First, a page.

Another astounding turn out meant the trails at Swinley Forest were awash with hundreds of happy riders who had decided to take part in the renowned Gorrick Gore 100 Challenge, which took place last weekend.
As the name suggests for those greedy for mountain bike heaven; miles upon on miles of punishing climbs coupled with sweet flowing singletrack with 7 laps of the 10 mile course, which tallied up to the magical 100km. For those less hungry for the miles there were plenty of other options, ranging from 2 to 5 lap groups which started at various times throughout the day engorging the trails with wave upon wave of riders keen to test themselves against the clock and occasionally their peers.
The Crown Estate Forest of Swinley is a Mecca for riders with its miles of rewarding singletrack weaving effortlessly around such memorable landmarks as ‘You are Joking’, a sting in the tail stony climb that left all but the hard core dismounting and walking rather than pedalling. Over 600 hundred riders encountered the wall of stone on each lap and as it turned out it was a Ying-Yang type of course, with the first half littered with testing trails, only soothed by the second half which lead to miles of whoop-inducing descents along with fast fire roads to rest and refresh, before being plunged into another myriad of singletrack joy.
International enduro specialist Ian Leitch, full of confidence after returning from an American 24-hour event with the impressive scalp of the legendary Tinker Juarez firmly tucked under his belt, looked as if he was playing out a scene out of the Pied Piper as he danced on his pedals leading out 86 fellow 7 lappers at a chilly 8.30am start. He quickly and decisively opened up a gap on the first lap and spent the next 6 laps steadily increasing his advantage to finally complete the tough 100 km in just under 5hrs 30mins to come home and take his trophy and fantastic Gore jacket as a prize.
‘That was a lovely ride, really enjoyable course, it was so much fun,” Leitch commented afterwards.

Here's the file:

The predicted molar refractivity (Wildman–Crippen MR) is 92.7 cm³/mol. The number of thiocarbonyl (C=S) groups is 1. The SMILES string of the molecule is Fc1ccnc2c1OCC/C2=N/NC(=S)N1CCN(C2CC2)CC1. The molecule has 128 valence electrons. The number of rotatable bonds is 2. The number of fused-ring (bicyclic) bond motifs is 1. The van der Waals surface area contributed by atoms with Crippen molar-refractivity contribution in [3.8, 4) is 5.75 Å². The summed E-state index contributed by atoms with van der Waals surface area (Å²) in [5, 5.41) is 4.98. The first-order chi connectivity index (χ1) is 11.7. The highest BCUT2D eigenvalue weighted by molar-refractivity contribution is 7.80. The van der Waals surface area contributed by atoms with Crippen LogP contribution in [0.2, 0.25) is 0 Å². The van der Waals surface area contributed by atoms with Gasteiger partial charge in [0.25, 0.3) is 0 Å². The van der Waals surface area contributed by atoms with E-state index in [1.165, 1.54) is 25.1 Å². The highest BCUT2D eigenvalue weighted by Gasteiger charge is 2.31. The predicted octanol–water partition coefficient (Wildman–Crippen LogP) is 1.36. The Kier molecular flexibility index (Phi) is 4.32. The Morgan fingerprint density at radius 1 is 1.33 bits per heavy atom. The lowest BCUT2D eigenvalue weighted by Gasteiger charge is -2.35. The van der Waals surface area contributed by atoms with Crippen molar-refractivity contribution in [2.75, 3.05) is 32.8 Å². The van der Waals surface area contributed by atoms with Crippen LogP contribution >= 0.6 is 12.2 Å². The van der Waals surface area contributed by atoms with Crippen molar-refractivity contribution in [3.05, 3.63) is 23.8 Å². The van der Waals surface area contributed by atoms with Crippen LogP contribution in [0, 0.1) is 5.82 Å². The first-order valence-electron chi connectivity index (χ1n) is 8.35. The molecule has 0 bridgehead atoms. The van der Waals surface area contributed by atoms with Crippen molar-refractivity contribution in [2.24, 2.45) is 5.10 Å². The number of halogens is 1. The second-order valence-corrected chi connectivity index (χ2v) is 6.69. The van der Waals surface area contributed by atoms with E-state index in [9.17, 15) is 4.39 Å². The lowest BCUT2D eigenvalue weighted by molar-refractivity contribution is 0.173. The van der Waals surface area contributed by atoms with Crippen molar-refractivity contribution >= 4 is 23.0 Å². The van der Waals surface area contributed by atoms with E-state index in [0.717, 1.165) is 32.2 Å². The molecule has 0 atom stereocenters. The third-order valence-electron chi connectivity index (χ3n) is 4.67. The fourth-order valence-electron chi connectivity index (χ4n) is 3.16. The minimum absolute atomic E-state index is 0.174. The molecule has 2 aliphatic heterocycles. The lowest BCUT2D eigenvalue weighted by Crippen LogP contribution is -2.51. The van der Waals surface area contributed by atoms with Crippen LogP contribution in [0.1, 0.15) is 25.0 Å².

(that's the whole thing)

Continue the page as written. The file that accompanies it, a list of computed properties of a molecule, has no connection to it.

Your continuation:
In the women’s 7 lap race, Lorraine Staley took early command of her challenge leading out her fellow competitors. However her strong start started to falter and evenly paced Viv Hazleton moved into prime position after 3 testing laps to go on to record 7hrs and 21mins, a time she was more than delighted with having shaved off a considerable amount of time from the previous year as she told us when she finished: “Last year this event took me 8hrs and 33mins so this is a quicker course! Thank goodness I might still be out there now otherwise.”
The 5 lap men’s race was a cat and mouse affair between Dave Collins and Billy Jo Whenman. For 4 laps they worked tirelessly together until the final lap when Collins made his move to finish his challenge in 3hrs and 34mins, having opened up a 1min 30sec advantage on youngster Whenman.
Irene Lachner fresh from a chilled out visit to a Danish adventure race which due to an early stage crash she had to sit out, was more than happy to let rip on the Swinley course racking up her 5 laps in just under 5 hours the only woman to achieve that.
There was another close run in for the 4 lap men’s event with Andy Plewes quickly stamping his authority on the event, however Paul Davies was keen to thwart his progress trying to reel him in. Plewes proved the faster with 4 consistent laps while Davies had to settle for second fastest just over 1min 30secs later. Kaye Patton consistently churned out her 4 laps to finish comfortably ahead of 9 other lady challengers, recording a time of 3hrs 38mins.
Mountain biking can be a fickle sport and can throw a spanner in the works at any time, when you least expect it. This is what Sarah Collins found to her dismay as she floated round the 3 lap challenge looking to all intents and purposes as becoming the fastest finisher. However fate had other ideas and on lap 3 with just a handful of miles left to complete, Collins punctured and then broke a spoke in her wheel, leaving her limping for home.
Sara Randle was the benefactor of the dealt hand, coming in delightedly as the fastest woman, completing the 3 laps in less than 3 hours, while Collins had to console herself with clinging onto second, just scraping under the 3 hours. Randle was not only delighted with her win but was even more delighted with her first ride at Swinley.
Every rider who finished won their own challenge and although they didn’t go home with the impressive Gore trophy they could be content in the knowledge they achieved their best over a demanding course and each received a finisher’s medal to remind them. Next year of course they’ll be back and they’ll be faster.
Many thanks to everybody who said hello to us while we stomped around the course looking for great shots, and especially to the kind individual who dropped their packet of fruit pastels. We did toy with handing them into lost property, but unfortunately we forgot. Now if you can tell us the exact number of green pastels in the packet we will gladly reimburse you…